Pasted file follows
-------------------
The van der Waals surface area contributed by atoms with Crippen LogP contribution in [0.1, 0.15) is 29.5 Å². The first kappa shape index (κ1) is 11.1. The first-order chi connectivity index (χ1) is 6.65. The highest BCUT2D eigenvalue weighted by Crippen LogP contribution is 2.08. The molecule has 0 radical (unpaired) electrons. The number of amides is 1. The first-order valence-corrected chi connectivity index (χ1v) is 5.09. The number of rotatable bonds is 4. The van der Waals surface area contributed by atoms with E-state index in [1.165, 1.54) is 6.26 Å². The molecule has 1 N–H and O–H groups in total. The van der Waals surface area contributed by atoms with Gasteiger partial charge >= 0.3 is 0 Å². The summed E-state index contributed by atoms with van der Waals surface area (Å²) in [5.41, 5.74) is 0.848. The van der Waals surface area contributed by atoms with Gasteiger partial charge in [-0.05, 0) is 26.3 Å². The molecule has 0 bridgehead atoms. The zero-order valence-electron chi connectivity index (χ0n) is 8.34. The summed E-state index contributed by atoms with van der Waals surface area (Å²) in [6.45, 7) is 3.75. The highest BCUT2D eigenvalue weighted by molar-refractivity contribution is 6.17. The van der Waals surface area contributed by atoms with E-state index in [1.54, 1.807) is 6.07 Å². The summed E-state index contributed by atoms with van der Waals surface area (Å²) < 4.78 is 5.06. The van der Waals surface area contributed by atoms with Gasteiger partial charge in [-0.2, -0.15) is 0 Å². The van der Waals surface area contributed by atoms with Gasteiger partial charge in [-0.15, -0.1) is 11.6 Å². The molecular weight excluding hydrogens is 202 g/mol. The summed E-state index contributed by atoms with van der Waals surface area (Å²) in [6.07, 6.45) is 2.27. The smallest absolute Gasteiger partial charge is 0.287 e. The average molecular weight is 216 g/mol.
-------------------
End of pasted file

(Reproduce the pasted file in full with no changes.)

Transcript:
The van der Waals surface area contributed by atoms with Crippen LogP contribution in [0.1, 0.15) is 29.5 Å². The first kappa shape index (κ1) is 11.1. The first-order chi connectivity index (χ1) is 6.65. The highest BCUT2D eigenvalue weighted by Crippen LogP contribution is 2.08. The molecule has 0 radical (unpaired) electrons. The number of amides is 1. The first-order valence-corrected chi connectivity index (χ1v) is 5.09. The number of rotatable bonds is 4. The van der Waals surface area contributed by atoms with E-state index in [1.165, 1.54) is 6.26 Å². The molecule has 1 N–H and O–H groups in total. The van der Waals surface area contributed by atoms with Gasteiger partial charge >= 0.3 is 0 Å². The summed E-state index contributed by atoms with van der Waals surface area (Å²) in [5.41, 5.74) is 0.848. The van der Waals surface area contributed by atoms with Gasteiger partial charge in [-0.05, 0) is 26.3 Å². The molecule has 0 bridgehead atoms. The zero-order valence-electron chi connectivity index (χ0n) is 8.34. The summed E-state index contributed by atoms with van der Waals surface area (Å²) in [6.45, 7) is 3.75. The highest BCUT2D eigenvalue weighted by molar-refractivity contribution is 6.17. The van der Waals surface area contributed by atoms with E-state index in [1.54, 1.807) is 6.07 Å². The summed E-state index contributed by atoms with van der Waals surface area (Å²) < 4.78 is 5.06. The van der Waals surface area contributed by atoms with Gasteiger partial charge in [-0.2, -0.15) is 0 Å². The van der Waals surface area contributed by atoms with Gasteiger partial charge in [-0.15, -0.1) is 11.6 Å². The molecular weight excluding hydrogens is 202 g/mol. The summed E-state index contributed by atoms with van der Waals surface area (Å²) in [6.07, 6.45) is 2.27. The smallest absolute Gasteiger partial charge is 0.287 e. The average molecular weight is 216 g/mol.